His long neglect in this country seems partly a matter of simple bad luck; partly a result of confusion and carelessness among agents and translators; partly a product of Laxness’s own ambivalence toward the United States, whose NATO base on Icelandic soil struck him as a neocolonialist affront; and partly a question of differences in national temperament and literary traditions. Those books which his own books sprang from and commented upon and at times rebelled against—the Sagas, Norse folktales, Sigrid Undset, Knut Hamsun—lay some distance from American interests. And his dark sense of humor, rooted in an Icelandic tradition of deadpan endurance, was (as old American book reviews make clear) often misunderstood or overlooked.


Or perhaps it’s a case of evolving American tastes only gradually coming around to his work. A year ago, Vintage paperbacks republished Independent People, which had long dropped out of print. (An earlier essay of mine on Laxness was adopted as its introduction.* ) And somehow this big, slow-stepping novel about Icelandic sheep farmers has already marched through eight printings. Perhaps a new generation of American readers, reared on Latin American fiction, is connecting with a novel closer in spirit to the “magic realism” of García Márquez’s One Hundred Years of Solitude than to any American novel I can think of. Fans of Márquez will feel at home, certainly, with someone like Laxness’s Reverend Snorri, about whom it was “reliably reported that he once threw an ogress on Holtavord Heath; he felled her with a special crutch-throw known as the ogress-throw.”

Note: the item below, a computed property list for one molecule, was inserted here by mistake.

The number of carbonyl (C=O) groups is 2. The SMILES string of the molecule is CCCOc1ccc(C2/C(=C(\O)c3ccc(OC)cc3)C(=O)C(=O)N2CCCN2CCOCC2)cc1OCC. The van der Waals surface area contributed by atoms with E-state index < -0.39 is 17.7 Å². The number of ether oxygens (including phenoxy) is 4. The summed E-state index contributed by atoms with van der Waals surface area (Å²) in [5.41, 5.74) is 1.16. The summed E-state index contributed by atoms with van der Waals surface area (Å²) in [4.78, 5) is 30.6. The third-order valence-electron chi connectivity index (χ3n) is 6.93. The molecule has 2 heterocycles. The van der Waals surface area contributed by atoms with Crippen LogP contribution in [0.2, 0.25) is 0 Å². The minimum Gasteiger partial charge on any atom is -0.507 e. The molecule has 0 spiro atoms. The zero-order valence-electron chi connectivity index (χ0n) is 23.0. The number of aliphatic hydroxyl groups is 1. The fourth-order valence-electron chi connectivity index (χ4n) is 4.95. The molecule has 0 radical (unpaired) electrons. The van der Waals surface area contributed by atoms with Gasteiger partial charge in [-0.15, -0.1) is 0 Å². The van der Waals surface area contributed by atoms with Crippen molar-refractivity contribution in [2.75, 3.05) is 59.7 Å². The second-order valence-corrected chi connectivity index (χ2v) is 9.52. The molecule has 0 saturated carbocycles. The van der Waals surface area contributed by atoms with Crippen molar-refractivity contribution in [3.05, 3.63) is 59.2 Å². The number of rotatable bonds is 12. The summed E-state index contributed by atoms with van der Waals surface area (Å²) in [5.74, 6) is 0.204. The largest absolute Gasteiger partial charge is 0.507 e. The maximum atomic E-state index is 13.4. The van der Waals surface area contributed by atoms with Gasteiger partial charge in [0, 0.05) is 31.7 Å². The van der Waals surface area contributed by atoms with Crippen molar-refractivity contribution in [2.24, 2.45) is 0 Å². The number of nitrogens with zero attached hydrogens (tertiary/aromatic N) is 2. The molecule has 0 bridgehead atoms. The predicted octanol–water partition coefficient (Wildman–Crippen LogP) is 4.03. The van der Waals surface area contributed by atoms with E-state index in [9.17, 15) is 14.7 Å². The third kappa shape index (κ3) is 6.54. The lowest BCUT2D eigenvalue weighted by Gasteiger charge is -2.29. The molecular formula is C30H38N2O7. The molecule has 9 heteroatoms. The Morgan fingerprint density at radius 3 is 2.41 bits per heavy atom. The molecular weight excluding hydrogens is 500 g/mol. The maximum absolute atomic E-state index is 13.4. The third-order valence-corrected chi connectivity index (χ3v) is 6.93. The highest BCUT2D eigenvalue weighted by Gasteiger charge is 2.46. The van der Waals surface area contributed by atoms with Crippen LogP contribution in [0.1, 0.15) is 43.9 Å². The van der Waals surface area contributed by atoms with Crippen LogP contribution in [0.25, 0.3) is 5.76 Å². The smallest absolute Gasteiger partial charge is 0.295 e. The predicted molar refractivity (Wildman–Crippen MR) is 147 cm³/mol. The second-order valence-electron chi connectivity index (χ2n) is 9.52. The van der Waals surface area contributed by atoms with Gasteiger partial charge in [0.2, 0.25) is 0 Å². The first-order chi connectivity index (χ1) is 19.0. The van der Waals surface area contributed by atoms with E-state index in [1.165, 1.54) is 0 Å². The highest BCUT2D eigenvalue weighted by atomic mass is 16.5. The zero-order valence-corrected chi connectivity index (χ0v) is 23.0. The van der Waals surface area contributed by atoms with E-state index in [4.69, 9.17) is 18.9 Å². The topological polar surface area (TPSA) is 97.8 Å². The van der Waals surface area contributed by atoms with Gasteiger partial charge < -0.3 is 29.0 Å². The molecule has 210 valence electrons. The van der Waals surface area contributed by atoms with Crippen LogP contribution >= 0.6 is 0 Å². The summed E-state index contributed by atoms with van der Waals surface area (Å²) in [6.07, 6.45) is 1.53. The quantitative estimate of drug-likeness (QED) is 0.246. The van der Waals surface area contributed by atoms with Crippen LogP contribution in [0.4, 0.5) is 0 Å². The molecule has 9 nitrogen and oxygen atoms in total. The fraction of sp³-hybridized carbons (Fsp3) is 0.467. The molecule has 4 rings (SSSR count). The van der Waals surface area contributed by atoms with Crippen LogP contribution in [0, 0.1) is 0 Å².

For thirteen years—from 1985, when I first picked up one of his books, until Haldor Laxness died a few weeks ago—there was never a question in my mind about which living writer meant the most to me. Salka Valka and World Light, two of his mammoth novels from the Thirties, are wonderfully spacious creations, especially admirable for the insight and compassion they bring to their female characters (a quality for which Laxness has been justly celebrated). Paradise Reclaimed, his novel about the Mormons, in which an Icelandic farmer wanders from Copenhagen to Utah on a spiritual journey, sustains over three hundred pages the airiness—the loosened gravity—of true fairy-tale enchantment. But perhaps better still is The Fish Can Sing, a gorgeous prose-pastoral about a young orphan’s growing up in turn-of-the-century Reykjavik. Until I came upon this novel, I’d always thought Willa Cather’s The Lost Lady had the most inviting first sentence of any novel I knew: “Thirty or forty years ago, in one of those grey towns along the Burlington Railroad, which are so much greyer to-day than they were then, there was a house well known from Omaha to Denver for its hospitality and for a certain charm of atmosphere.” But the opening of The Fish Can Sing seems to me its equal: “A wise man once said that next to losing its mother, there is nothing more healthy for a child than to lose its father.” The tone is witty, lyrical, benign. From the outset, The Fish Can Sing is a book weighted with mortality—and lightened by a sense of poetic gaiety. It’s the sort of book which does full justice to the heavy casket in the parlor, yet does not fail to notice how jubilantly the sun plays on the ceramic dog standing beside it.